01/13/2021 | News release | Distributed by Public on 01/13/2021 15:15
Welcome to From the Desk of the President. This is a series of notes from A2IM CEO and President, Dr. Richard James Burgess. Today, Dr. Burgess addresses two new laws affecting copyright holders.
In addition to authorizing $900 billion in COVID relief spending and $1.4 trillion in other spending, the Consolidated Appropriations Act, 2021 (CAA) included a number of smaller bills that would not have otherwise become law this legislative session. These included two significant changes to copyright law.
One was the Protecting Lawful Streaming Act of 2020, legislation that Sen. Thom Tillis (R-N.C.) introduced two weeks ago. The act makes it a felony, punishable by up to 10 years in prison, to run a pirate streaming service. The other was the CASE Act, which is a small claims court for copyright holders.
Here is what will happen in order to implement the CASE Act: The Copyright Office will have to promulgate rules to stand up the Copyright Claims Board and also to appoint the members of the tribunal. CASE Act claims must be opted into by both sides, plaintiff and defendant as a way to avert federal court costs. The bill states that the Copyright Claims Board must be up and running within one year of enactment, with an option to extend by 180 days. That would mean that the program should be operational between December 2021 and June 2022.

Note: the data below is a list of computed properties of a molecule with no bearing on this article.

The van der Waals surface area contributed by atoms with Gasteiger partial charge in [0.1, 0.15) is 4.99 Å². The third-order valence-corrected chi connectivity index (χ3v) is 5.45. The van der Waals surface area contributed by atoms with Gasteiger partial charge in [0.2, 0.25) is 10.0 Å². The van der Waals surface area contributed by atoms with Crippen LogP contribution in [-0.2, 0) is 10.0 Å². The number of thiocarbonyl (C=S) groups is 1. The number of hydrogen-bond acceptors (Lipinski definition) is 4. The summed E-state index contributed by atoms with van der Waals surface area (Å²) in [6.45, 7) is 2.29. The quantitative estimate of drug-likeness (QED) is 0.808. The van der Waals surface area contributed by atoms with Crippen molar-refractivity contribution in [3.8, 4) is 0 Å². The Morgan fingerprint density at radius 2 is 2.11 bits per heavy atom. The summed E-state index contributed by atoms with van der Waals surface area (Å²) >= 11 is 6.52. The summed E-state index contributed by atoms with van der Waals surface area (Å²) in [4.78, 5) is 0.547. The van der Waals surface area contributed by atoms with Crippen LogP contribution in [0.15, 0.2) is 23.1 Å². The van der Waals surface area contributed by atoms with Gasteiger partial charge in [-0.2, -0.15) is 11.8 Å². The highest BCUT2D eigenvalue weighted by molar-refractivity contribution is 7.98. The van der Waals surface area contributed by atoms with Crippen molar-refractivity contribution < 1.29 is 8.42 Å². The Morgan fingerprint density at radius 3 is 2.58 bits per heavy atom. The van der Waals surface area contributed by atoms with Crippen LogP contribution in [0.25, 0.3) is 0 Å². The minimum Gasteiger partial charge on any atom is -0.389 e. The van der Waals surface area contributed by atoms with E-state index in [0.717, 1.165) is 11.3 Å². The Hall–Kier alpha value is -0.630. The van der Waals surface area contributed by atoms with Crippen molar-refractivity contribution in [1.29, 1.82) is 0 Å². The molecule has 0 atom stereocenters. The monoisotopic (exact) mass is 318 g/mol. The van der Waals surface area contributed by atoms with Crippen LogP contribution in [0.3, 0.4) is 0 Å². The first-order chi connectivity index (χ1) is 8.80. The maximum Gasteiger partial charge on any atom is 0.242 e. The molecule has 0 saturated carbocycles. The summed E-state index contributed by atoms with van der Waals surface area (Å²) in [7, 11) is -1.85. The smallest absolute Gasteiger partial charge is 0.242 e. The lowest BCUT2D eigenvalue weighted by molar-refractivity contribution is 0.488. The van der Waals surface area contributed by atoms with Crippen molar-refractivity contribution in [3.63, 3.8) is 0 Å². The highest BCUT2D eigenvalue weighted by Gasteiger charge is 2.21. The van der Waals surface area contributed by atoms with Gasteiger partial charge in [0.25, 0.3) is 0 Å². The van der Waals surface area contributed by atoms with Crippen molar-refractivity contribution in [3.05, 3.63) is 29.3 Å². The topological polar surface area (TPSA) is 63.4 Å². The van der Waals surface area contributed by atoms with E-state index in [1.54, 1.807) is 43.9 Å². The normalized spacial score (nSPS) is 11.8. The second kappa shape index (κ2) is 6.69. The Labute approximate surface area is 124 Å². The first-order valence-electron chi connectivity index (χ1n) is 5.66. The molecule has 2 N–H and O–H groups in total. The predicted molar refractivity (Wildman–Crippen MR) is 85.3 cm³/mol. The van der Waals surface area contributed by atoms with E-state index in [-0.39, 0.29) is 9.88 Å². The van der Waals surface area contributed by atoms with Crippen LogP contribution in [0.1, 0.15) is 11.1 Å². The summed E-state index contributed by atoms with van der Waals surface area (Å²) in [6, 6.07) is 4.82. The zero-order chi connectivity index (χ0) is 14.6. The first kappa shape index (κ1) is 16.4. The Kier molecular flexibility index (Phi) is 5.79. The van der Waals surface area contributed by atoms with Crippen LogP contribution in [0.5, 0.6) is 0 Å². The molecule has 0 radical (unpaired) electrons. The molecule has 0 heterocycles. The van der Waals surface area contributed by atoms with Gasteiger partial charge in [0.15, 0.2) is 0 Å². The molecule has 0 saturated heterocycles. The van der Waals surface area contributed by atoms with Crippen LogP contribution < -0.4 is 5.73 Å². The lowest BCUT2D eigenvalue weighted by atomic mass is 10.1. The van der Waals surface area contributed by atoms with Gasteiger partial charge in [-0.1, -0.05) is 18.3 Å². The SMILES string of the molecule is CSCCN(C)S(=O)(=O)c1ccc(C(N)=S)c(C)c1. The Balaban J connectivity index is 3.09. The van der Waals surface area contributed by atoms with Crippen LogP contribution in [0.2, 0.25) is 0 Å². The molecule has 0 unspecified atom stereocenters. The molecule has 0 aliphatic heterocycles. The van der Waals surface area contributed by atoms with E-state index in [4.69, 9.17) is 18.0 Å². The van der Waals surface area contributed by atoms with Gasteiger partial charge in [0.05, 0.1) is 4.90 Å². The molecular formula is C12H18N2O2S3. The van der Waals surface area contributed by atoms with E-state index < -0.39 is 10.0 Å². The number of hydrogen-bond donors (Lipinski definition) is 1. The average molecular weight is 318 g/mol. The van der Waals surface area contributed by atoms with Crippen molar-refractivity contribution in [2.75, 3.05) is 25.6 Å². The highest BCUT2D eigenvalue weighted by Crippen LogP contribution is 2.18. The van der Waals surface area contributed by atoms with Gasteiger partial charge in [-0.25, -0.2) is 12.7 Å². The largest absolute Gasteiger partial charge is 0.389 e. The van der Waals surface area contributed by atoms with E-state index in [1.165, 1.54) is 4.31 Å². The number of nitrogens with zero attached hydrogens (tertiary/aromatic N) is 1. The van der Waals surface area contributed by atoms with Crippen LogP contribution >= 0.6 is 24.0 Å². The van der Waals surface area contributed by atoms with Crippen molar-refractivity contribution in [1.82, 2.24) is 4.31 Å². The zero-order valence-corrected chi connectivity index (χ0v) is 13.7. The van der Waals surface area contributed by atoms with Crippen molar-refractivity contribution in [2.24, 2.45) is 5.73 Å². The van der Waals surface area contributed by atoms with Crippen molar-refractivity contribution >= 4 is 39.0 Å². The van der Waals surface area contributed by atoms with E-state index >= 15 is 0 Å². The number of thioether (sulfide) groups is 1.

A2IM is a 501(c)(6) not-for-profit trade organization headquartered in New York City that exists to support and strengthen the independent recorded music sector. Membership currently includes a broad coalition of more than 700 Independently-owned American music labels. A2IM represents these independently owned small and medium-sized enterprises' (SMEs) interests in the marketplace, in the media, on Capitol Hill, and as part of the global music community. In doing so, it supports a key segment of America's creative class that represents America's diverse musical cultural heritage. Billboard Magazine identified the Independent music label sector as 37.32 percent of the music industry's U.S. recorded music sales market in 2016 based on copyright ownership, making Independent labels collectively the largest music industry sector.